• Collect evidence: Odontologists collect dental evidence from a variety of sources and use it to identify both victims and suspects. They can use it to determine a victim's likely age. Assailants might bite their victims. They'll leave impression evidence that a forensic odontologist can compare against samples from suspects to help identify the attacker. An odontologist can also help to determine whether bite marks are offensive or defensive.
  • Analyze and observe evidence: Forensic odontologists operate under the assumption that teeth are unique to each individual. This is displayed in the way they're arranged in the mouth, how they wear down over time, the imprints they leave, and other characteristics such as bridges, dentures, braces, fillings, and crowns.

Forensic Odontologist Salary

Forensic odontologists are often general practice dentists or dental surgeons who assist pathologists or law enforcement agencies on a contractual basis. They might be professors of dental medicine or work in a dental office. Very few work solely in forensics. They are typically well paid for their services, although a forensic odontologist's salary varies based on the level of experience, geographical location, and other factors.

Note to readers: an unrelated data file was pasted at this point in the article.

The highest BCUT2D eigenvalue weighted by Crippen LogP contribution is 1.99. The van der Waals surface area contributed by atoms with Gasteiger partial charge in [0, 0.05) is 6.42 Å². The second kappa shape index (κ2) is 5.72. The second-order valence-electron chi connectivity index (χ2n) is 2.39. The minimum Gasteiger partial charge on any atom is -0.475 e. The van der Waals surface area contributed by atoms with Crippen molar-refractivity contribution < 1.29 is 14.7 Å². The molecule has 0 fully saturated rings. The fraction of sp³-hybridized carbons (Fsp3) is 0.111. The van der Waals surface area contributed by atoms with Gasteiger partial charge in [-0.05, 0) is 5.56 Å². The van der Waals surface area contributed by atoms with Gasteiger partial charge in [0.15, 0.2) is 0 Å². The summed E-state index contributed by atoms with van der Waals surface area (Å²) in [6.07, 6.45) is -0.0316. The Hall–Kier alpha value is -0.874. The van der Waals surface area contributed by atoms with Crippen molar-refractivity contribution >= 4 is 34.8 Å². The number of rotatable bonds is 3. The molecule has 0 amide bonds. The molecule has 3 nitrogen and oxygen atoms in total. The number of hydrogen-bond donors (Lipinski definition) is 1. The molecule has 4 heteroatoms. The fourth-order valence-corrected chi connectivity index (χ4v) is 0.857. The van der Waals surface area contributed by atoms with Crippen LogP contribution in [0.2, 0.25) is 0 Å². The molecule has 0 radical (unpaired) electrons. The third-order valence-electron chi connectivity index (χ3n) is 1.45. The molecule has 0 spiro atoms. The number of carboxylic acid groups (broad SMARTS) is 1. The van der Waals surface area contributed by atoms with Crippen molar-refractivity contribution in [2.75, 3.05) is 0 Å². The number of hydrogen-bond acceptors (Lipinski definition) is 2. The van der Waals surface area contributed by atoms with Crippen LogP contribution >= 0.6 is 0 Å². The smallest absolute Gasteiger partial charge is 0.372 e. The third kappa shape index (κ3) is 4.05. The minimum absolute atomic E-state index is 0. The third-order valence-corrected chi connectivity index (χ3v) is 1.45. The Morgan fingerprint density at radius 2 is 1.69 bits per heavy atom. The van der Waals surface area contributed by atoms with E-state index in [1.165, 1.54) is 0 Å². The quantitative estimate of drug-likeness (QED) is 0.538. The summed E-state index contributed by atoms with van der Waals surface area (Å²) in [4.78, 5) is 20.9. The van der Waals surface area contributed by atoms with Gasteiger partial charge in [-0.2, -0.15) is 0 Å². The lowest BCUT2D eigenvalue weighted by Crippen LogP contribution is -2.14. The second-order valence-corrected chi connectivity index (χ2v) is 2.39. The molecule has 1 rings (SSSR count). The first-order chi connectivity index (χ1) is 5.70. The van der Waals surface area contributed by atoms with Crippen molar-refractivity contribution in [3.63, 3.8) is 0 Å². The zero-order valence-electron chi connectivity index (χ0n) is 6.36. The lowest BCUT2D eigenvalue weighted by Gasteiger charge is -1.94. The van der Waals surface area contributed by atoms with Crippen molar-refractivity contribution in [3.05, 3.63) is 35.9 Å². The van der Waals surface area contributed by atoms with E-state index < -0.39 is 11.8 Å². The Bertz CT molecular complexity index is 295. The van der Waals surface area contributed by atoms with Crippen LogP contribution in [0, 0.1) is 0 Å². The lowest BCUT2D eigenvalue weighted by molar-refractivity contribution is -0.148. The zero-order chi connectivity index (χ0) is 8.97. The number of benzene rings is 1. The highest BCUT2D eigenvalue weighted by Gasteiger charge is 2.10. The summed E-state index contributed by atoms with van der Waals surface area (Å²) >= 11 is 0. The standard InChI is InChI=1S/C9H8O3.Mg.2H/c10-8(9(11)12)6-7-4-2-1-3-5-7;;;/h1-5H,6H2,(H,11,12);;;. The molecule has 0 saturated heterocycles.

Source: U.S. Bureau of Labor Statistics, 2017

Education, Training & Certification

Forensic odontologists must be educated as dentists, and then receive additional training to address the needs of the forensic component of the job:

  • Education: Forensic odontologists must hold either a Doctor of Dental Surgery (DDS) or Doctor of Dental Medicine (DMD) degree.
  • Forensic training: They must additionally receive training in forensic identification from an organization such as the American Academy of Forensic Science, the American Board of Forensic Odontology, the American Society of Forensic Odontology, or the Armed Forces Institute of Pathology.
  • Additional training (optional): specialized training and coursework can be obtained through programs, meetings, and seminars at various universities throughout the U.S.
  • Licenses and certifications: Trained forensic odontologists can also apply for diplomas from the American Board of Forensic Odontology to solidify their other credentials.

Forensic Odontologist Skills & Competencies

In addition to education and forensic training, forensic odontologists can excel in their jobs when they possess additional soft skills, such as the following: